The first step in butchering a pig is the kill. But when your homestead has the quality of hobby farm, and the line between farm animal and pet is often blurry, the kill is a difficult thing. When you raise your own animals for meat, you truly understand and appreciate the sacrifice of life that happens — has to happen — for us to eat meat.
And so first, we said goodbye. My brother-in-law, on the left, came to help with our pig butchering and my husband John, on the right, reciprocated a few weeks later when Dave and his wife butchered their own pig. We live in the same county, about 40 minutes from each other. We started our hog butchering in the evening, with the kill and hanging.
Priscilla, as we had called her, was not as happy in the cold weather as she has been during the long, warm days of the spring and summer. We didn’t like seeing her unhappy — even with a run-in shelter and plenty of grain, she simply hated the cold. Of course, to everything there is a season, and the fall is traditionally butchering time on any farm. Still, there was a sadness to her death, and the children miss her.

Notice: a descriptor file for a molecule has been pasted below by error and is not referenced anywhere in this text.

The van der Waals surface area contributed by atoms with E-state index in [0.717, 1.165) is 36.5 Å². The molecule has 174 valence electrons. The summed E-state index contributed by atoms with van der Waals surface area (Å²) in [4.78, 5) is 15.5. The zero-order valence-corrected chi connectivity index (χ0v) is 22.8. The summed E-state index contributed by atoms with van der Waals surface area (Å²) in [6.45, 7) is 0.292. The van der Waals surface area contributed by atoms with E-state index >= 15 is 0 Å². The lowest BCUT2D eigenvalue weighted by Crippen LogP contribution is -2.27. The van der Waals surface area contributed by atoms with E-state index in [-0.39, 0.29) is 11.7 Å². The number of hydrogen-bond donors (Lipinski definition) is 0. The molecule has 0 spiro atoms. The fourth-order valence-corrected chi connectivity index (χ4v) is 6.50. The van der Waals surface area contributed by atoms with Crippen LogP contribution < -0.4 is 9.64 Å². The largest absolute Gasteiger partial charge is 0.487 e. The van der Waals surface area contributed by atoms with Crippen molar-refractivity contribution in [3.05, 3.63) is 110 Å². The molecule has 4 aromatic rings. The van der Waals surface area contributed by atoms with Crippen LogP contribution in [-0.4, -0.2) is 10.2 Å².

After she was killed (my husband used a .45 caliber pistol and she went right down. She never felt a thing — her passing was very humane), Dave quickly made a sharp, clean cut of her throat, severing the main artery, to allow her to bleed out quickly.
About ten minutes after the death, they hung her on an A- frame structure for evisceration and initial cutting. My husband put S hooks through the rear hocks, attached them to tie straps, threaded those through the eye hooks on the A frame and attached the ends to the truck bumper to pull the pig up to a hanging position. I’m sorry the photo is so dark.
The pig front/ belly area was then skinned, using thin, sharp knives and leaving as much fat as possible.
The next step in butchering a hog, which is really the grossest part to me, is evisceration.
After the intestines and internal organs are removed, the interior of the carcass is rinsed with water, just sprayed from the hose.
This gives you a clean carcass to work with. This hung overnight in cold weather, allowing the meat to chill to the bone. We began the primal cuts and meat processing the next morning.
I’ll continue the pig butchering series in my next post.
Have you ever butchered livestock or poultry on your homestead? How did it go?